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Daily Maverick

Zimbabweans need to do some serious introspection and take control of their destiny. This will require courage and determination on the part of all Zimbabweans. For far too long, Zimbabweans have allowed ZANU-PF to manipulate the electoral process to their advantage by playing the tribal game to capitalise on their numbers and Zimbabweans have fallen for it again and again.

The euphoria that descended on Zimbabwe in April 1980 following the achievement of political independence has all, but vanished like snowflakes on a warm and sunny day-after. For those who have been following developments and events in Zimbabwe over the last 37 years, the problem is as clear as daylight – Robert Mugabe and Zimbabwe African National Union-Patriotic Front (ZANU-PF). After 37 years in power, Robert Mugabe finally resigned as president of Zimbabwe on 21 November 2017. He had been in power for the entire 37-year period; first as prime minister and then later as president of Zimbabwe.

In a 28 April 2016 article in the Financial Gazette by Cyril Zenda entitled “[email protected]: Jewel of Africa left to rot,” Doris Lessing is quoted as having described the by-gone era of Zimbabwe as:

 “Southern Rhodesia had fine and functioning railways, good roads; its towns were policed and clean. It could grow anything, tropical fruit like pineapples, mangoes, bananas, plantains, paw-paws, passion fruit, temperate fruits like apples, peaches, plums. The staple food, maize, grew like a weed and fed surrounding countries as well. Peanuts, sunflowers, cotton, the millets and small grains that used to be staple foods before maize, flourished. Minerals: gold, chromium, asbestos, platinum, and rich coalfields. The dammed Zambezi River created the Kariba Lake, which fed electricity north and south. A paradise, and not only for the whites. The blacks did well, too, at least physically… But paradise has to have a superstructure, an infrastructure, and by now it is going, going — almost gone.”

Since these words were used by Lessing to describe a by-gone Zimbabwe, more than four million Zimbabweans have fled from Zimbabwe to virtually every corner of the globe to seek better pastures for both political and economic reasons.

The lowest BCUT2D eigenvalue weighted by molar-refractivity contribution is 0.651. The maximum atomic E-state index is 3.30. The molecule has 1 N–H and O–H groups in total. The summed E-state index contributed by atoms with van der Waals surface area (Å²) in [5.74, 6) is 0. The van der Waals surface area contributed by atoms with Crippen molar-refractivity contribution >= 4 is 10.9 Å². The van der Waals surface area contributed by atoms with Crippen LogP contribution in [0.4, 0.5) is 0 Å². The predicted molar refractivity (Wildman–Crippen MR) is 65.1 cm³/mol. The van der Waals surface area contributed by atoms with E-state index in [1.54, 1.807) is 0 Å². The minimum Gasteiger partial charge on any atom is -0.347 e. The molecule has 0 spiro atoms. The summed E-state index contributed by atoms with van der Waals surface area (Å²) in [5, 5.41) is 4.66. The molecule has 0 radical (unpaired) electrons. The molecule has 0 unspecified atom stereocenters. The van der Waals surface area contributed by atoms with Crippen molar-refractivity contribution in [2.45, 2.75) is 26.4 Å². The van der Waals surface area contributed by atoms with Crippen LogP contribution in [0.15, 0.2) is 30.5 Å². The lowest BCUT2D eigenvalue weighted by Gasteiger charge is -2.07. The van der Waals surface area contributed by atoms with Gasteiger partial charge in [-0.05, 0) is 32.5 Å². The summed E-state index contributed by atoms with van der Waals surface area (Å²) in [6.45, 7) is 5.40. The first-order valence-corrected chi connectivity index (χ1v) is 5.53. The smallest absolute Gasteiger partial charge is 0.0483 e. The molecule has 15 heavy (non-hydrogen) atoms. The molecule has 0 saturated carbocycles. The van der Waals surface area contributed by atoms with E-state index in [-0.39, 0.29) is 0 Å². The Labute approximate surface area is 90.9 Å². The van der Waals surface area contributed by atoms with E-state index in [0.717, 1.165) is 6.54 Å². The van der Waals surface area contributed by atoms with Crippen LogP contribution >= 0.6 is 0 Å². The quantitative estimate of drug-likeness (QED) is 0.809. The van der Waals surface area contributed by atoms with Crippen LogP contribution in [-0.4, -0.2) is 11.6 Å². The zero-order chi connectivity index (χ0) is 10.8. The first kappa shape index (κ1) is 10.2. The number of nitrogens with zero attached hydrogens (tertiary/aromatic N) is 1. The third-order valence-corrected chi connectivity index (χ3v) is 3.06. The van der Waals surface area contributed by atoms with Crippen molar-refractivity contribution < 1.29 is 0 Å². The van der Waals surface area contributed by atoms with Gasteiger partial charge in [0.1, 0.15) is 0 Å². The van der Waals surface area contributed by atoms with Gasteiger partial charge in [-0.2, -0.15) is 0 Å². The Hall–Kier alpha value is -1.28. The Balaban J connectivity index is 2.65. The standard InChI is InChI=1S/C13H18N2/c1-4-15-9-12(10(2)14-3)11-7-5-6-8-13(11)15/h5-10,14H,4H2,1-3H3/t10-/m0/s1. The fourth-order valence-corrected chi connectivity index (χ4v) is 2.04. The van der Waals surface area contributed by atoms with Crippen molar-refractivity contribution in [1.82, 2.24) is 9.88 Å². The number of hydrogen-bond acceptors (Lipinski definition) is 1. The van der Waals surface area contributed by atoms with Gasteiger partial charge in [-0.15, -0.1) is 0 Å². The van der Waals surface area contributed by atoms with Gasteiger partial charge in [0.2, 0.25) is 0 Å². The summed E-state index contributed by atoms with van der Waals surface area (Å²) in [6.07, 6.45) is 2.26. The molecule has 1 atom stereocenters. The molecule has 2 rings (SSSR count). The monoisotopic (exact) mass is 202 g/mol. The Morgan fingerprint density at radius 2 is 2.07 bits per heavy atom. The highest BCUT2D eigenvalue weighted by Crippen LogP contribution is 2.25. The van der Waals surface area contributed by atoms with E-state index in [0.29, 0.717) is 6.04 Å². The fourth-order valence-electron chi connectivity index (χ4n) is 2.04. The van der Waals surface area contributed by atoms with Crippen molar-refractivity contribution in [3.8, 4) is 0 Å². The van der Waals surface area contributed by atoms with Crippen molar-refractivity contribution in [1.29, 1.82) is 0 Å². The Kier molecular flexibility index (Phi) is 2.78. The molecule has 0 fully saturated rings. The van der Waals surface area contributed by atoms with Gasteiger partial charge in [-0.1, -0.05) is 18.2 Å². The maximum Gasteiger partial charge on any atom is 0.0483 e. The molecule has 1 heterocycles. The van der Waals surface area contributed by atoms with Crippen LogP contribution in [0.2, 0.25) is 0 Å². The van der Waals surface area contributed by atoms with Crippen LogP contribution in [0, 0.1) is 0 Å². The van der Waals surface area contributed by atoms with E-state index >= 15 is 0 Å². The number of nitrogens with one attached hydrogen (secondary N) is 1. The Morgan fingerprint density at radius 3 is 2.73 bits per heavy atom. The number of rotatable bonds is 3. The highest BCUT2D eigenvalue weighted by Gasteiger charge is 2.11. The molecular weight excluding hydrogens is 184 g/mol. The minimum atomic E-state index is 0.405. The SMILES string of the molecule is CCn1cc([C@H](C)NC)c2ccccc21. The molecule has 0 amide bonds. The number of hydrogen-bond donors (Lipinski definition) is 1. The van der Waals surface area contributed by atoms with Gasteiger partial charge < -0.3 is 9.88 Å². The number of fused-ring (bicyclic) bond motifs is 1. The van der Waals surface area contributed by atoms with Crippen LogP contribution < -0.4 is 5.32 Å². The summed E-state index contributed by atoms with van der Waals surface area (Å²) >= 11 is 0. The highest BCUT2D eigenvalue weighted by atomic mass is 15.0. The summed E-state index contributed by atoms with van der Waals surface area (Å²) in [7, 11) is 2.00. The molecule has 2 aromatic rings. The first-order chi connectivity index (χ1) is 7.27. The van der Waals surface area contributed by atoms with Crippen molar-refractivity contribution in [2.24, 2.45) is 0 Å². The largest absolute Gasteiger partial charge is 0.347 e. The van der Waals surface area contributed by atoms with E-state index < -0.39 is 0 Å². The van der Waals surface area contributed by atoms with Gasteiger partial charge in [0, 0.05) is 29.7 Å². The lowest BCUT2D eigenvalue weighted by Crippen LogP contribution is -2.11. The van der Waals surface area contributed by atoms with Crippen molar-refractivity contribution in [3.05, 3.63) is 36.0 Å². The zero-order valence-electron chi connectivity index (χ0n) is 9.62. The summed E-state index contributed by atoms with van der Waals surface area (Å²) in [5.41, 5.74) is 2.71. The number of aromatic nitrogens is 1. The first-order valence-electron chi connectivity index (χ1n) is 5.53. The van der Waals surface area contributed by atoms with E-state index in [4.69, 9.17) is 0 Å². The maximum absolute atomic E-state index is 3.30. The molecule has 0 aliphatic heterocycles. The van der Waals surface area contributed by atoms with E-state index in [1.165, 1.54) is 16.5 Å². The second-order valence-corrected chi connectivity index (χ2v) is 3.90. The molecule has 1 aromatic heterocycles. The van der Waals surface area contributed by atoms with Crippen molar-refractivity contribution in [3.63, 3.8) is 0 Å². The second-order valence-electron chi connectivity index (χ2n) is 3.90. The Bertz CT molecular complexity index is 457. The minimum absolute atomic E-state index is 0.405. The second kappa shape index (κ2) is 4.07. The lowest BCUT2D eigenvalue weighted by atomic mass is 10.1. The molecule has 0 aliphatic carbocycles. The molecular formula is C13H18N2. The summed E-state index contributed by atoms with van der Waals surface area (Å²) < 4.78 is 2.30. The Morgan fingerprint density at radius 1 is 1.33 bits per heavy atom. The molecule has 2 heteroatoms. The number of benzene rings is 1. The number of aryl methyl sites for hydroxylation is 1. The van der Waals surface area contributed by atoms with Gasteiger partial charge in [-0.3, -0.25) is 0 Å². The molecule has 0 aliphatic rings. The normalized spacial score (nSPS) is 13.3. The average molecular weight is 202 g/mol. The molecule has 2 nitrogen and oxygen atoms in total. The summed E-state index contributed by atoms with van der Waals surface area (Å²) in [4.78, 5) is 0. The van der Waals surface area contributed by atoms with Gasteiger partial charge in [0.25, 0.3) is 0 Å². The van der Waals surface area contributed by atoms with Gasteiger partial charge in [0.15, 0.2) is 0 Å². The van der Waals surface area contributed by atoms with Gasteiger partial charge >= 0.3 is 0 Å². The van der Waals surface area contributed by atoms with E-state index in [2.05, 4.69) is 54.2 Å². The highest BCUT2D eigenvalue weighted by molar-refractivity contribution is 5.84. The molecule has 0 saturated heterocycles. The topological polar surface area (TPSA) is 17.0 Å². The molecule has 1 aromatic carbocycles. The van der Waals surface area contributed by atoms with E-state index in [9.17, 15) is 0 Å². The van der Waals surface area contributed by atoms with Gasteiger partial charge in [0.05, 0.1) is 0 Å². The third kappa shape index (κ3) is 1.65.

At one time, Zimbabwe was known as the bread basket of the southern African region. A series of events and mis-steps that can be summed up as total mismanagement by the government have turned the bread basket of the region into what many now call a basket case. Among many reasons for the decline in productivity one can cite:

  • Absence of the rule of law,
  • Corruption at all levels of government,
  • Severe drought over the last few years,
  • Seizure of white owned farms and their re-distribution to landless blacks with little or no farming skills,
  • Political repression of minority groups and other non-supporters of the ruling party,
  • Unprecedented levels of unemployment.

The list goes on and on. One humorous exchange between two old friends in the Zimbabwean situation illustrates what has become a very common problem for Zimbabweans. One man asked the other “How are the children? Where are they?” The other man responded by saying, “Eldest son is in Steward Bank. His wife is at Stanbic. Second son is at National Microfinance Bank and his wife is at CABS. Youngest son, not yet married is at Barclays bank.”  The first man sounded impressed and said, “So they are all settled in bank jobs?” “No” responded the other friend, “vari mu queue” (meaning “they are in the queue”.)  Queuing for money has become a daily chore for many people in Zimbabwe.  Today, many Zimbabweans spend hours and hours in queues at their banks and other monetary institutions trying to withdraw cash from their accounts for everyday use. Often this turns out to be a futile effort as they are frequently told that there is no money left in the bank when they finally reach the end of the line. So, they hedge their chances of getting something by deploying different family members to different banks. No one should have to spend more than about an hour in a bank queue to withdraw money from their accounts, even on busy days.

Monetary woes for Zimbabweans have been compounded by the introduction of the bond notes to augment the American dollar that is being used as common tender in the country. In their pitch to promote bond notes, the government said that bond notes were equivalent to the United States dollar. The major problem with bond notes is that they cannot be used outside of Zimbabwe. When Zimbabweans want to buy or import products from outside the country, they cannot use bond notes.  This affects a very large population of the people in Zimbabwe. Merchants and various store owners import much of their merchandise from outside the country. Street vendors do the same. They go to South Africa and Botswana to buy goods that are in short supply in Zimbabwe for re-sale at a nominal mark-up prize. Since bond notes cannot be used in South Africa or Botswana, this is now a major headache for informal traders.

How did all this come about? In a speech on leadership (YouTube, Uganda Today, 26 March 2017), Professor Patrick Lumumba, one of the most profound African intellectuals said, “Africa’s problem is essentially a failure of leadership.” He went on to say that even those African leaders who have had the benefit of formal education, don’t seem to have their mindsets changed by that education. Many go into politics to further their nests, rather than to serve their people and develop their countries. Nowhere is this clearly demonstrated than in Zimbabwe. Mugabe has 18 degrees seven academic and 11 honorary degrees). This is an impeccable educational achievement by any standard, even though three of his degrees have been revoked by the University of Edinburgh, University of Massachusetts, and Michigan State University. But where has this fine academic achievement put Zimbabwe under his leadership?